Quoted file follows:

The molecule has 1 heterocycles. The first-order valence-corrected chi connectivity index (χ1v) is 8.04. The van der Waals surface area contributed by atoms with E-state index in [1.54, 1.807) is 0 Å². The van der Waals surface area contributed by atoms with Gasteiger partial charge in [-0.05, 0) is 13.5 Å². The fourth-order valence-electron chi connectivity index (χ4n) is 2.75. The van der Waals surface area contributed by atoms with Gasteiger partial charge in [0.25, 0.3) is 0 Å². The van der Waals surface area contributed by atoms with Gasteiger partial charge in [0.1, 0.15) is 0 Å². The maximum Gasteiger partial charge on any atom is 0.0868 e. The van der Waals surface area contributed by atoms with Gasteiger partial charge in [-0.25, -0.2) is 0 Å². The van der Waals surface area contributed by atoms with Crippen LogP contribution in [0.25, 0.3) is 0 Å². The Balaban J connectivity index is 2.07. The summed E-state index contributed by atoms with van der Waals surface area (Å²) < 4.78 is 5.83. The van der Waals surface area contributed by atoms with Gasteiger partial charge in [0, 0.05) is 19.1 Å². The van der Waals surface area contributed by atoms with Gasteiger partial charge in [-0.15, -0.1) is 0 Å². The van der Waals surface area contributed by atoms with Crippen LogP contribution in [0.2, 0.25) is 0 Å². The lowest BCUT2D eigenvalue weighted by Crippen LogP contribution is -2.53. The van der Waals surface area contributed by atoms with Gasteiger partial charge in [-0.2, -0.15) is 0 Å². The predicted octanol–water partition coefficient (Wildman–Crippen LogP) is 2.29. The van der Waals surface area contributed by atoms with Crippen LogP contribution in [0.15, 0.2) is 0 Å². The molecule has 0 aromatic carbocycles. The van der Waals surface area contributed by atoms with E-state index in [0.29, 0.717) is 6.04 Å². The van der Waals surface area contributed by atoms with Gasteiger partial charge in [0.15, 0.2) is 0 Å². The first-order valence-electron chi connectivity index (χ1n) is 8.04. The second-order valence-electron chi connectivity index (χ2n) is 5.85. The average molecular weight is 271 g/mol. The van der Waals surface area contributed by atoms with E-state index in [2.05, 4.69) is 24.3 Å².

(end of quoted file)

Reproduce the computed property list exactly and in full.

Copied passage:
The molecule has 1 heterocycles. The first-order valence-corrected chi connectivity index (χ1v) is 8.04. The van der Waals surface area contributed by atoms with E-state index in [1.54, 1.807) is 0 Å². The van der Waals surface area contributed by atoms with Gasteiger partial charge in [-0.05, 0) is 13.5 Å². The fourth-order valence-electron chi connectivity index (χ4n) is 2.75. The van der Waals surface area contributed by atoms with Gasteiger partial charge in [0.25, 0.3) is 0 Å². The van der Waals surface area contributed by atoms with Gasteiger partial charge in [0.1, 0.15) is 0 Å². The maximum Gasteiger partial charge on any atom is 0.0868 e. The van der Waals surface area contributed by atoms with Gasteiger partial charge in [-0.25, -0.2) is 0 Å². The van der Waals surface area contributed by atoms with Crippen LogP contribution in [0.25, 0.3) is 0 Å². The Balaban J connectivity index is 2.07. The summed E-state index contributed by atoms with van der Waals surface area (Å²) < 4.78 is 5.83. The van der Waals surface area contributed by atoms with Gasteiger partial charge in [0, 0.05) is 19.1 Å². The van der Waals surface area contributed by atoms with Gasteiger partial charge in [-0.15, -0.1) is 0 Å². The van der Waals surface area contributed by atoms with Crippen LogP contribution in [0.2, 0.25) is 0 Å². The lowest BCUT2D eigenvalue weighted by Crippen LogP contribution is -2.53. The van der Waals surface area contributed by atoms with Gasteiger partial charge in [-0.2, -0.15) is 0 Å². The predicted octanol–water partition coefficient (Wildman–Crippen LogP) is 2.29. The van der Waals surface area contributed by atoms with Crippen LogP contribution in [0.15, 0.2) is 0 Å². The molecule has 0 aromatic carbocycles. The van der Waals surface area contributed by atoms with E-state index in [0.29, 0.717) is 6.04 Å². The van der Waals surface area contributed by atoms with Gasteiger partial charge in [0.15, 0.2) is 0 Å². The first-order valence-electron chi connectivity index (χ1n) is 8.04. The second-order valence-electron chi connectivity index (χ2n) is 5.85. The average molecular weight is 271 g/mol. The van der Waals surface area contributed by atoms with E-state index in [2.05, 4.69) is 24.3 Å².